Painting can be hard. Not the act of putting paint on canvas or paper or whatever, but the act of creativity to a level that is satisfying, that meets my own particular needs. Since before christmas I have laid down an awful lot of paint on canvas that has been a complete waste of paint. Because I haste no idea what I am doing. Thinking sometimes is a lousy idea and totally destroys creativity. Thinking about other things can be inspiring - or not, as the case may be. I've been doing a lot of walking the dog since the new year and this has given me plenty of time to think. I have thought about painting, writing, football and all kinds of stuff. None of it has really helped me paint. I have looked a lot at other people's paintings that I love - Chagall, Matisse, Derain, Kline - and they just reveal to me the problems with my own work. So I draw a Purple Cat.

Anyway, here's two I have finished this week that (for the first time in weeks) I don't immediately want to paint over.

Mixed Media on Canvas, 55x46cm

Oil on Canvas 65x54cm
But maybe this is better:

Purple Cat paints a "Selfie"
iPad painting

Wednesday, 29 January 2014

Dogs and Visigoths

It's over a month since I last posted anything, and that wash't the most cheerful post in the world. The death of our beautiful dog Buffy hit us hard. She wasn't even 7 years old but died, in our arms, of the most virulent lymph cancer. Poor doggy. Here's some photos of her.

We miss her still, and always will. We have since adopted a new dog from the animal rescue centre in Carcassonne - a wonderful place where they support and rescue dogs, never putting them down. We went expecting to adopt a small mature dog, but instead fell for a beautiful baby boy whom we have named "Fender". He's only 8 months old, is part German Shepard but is the cutest, cuddliest dog with the sweetest disposition and waggiest tail. He's full of beans and has been described by more than one french person as "fou-fou" - which I guess translates best as silly. He has swiftly become an important part of our family, is getting on ok (mostly) with the cats, and helping me get fit. We are walking miles every day, and I am exploring and discovering new parts of the countryside around Bize.


Yesterday we did our longest walk so far - about two and a half hours or so - walking all over the hills behind Bize and paying a visit to the Tour de Boussecos.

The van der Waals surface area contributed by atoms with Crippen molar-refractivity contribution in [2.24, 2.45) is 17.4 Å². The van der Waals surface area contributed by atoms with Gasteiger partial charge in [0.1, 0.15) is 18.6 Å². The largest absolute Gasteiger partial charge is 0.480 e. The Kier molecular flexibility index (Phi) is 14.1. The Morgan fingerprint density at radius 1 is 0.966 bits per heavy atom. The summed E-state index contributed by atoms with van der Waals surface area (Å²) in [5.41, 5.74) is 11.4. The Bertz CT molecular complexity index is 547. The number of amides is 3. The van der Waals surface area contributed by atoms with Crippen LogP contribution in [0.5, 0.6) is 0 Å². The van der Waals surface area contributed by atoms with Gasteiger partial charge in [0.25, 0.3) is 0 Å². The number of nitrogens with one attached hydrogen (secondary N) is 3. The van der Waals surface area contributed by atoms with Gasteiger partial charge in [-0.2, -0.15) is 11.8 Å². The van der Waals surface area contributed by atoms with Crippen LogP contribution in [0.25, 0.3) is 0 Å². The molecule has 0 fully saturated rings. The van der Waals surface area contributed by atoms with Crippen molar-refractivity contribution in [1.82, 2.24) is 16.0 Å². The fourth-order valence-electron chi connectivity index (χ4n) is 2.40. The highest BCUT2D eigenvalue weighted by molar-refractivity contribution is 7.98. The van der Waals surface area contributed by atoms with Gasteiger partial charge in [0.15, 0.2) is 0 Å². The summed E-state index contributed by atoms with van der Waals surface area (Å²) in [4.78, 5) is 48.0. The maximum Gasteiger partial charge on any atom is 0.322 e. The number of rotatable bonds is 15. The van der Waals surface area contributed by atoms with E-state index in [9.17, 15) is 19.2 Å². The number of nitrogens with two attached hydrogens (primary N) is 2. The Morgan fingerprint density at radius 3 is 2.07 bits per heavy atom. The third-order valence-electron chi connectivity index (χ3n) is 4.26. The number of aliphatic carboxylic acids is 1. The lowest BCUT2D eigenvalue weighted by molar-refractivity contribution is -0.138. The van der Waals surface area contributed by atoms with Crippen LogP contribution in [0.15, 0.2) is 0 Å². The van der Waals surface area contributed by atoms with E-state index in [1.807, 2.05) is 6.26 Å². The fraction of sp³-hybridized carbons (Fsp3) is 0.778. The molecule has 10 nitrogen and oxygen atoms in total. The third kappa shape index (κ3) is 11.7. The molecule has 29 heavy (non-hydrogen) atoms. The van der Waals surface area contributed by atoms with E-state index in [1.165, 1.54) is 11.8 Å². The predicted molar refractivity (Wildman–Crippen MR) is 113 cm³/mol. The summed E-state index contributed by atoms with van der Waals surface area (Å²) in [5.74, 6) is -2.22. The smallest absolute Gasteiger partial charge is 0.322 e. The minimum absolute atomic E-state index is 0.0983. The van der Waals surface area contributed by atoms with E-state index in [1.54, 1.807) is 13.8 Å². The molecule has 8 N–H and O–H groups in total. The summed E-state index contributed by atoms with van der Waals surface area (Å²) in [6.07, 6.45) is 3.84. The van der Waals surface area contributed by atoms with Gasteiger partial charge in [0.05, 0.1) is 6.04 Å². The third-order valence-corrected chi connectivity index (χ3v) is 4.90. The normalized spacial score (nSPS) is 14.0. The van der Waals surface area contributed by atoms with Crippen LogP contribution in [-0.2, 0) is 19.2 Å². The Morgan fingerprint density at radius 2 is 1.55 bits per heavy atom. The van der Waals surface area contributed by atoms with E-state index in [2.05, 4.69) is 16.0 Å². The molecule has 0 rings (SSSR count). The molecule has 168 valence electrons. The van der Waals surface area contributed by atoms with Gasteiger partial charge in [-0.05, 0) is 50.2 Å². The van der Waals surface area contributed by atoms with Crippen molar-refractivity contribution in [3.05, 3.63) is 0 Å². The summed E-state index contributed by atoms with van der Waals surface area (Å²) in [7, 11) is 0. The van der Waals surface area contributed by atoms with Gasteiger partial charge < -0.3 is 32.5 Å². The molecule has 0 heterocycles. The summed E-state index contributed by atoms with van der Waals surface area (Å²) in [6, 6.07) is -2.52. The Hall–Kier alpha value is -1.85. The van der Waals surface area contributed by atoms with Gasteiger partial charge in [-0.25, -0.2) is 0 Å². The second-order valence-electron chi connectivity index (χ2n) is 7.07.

One of the great things about the south of France is the amount of ancient buildings, ruins and stuff lying around all over the countryside. Sure the UK has a similar amount of stuff, but you have to remember the size of the UK is about a third of the size of France in square kilometres, and the population about the same - therefore there's much more unexploited land, or abandoned land. In Britain, unless something is carefully preserved (and a lot is) it is generally built over. Here in France walking over hills and valleys are all sorts of scattered pieces of history. Some of it is recorded and noted (not a lot, but still noted) like the Tour de Boussecos, whilst other bits of wall, doorways and towers sit unidentified in fields.

The Tour de Boussecos itself, as you can read on the photo of the sign below (presuming both your eyesight and French are both good!) was built by the Visigoths, who occupied this part of the world between about 400 and 700AD. Look at this map and you can see that they occupied the whole Iberian peninsular for much of this time and this included a good amount of the Languedoc in France. Later occupants in the area added to the tower, the last being around the 15th century - when the area was subject to a loot of religious wars, with Simon de Montfort and his chums massacring loads of locals whose christianity they didn't approve of. But there's apparently also evidence of prehistoric occupation - with parts of neolithic pots and tools found.

All this history to look at and look up. I am spending almost as much time researching and reading about the area as I am walking around it. Just check out wikipedia here.

And in the meantime I am doing the odd drawing and failing to produce anything worthwhile on canvas - but as soon as I have a painting worth showing, it will be here first.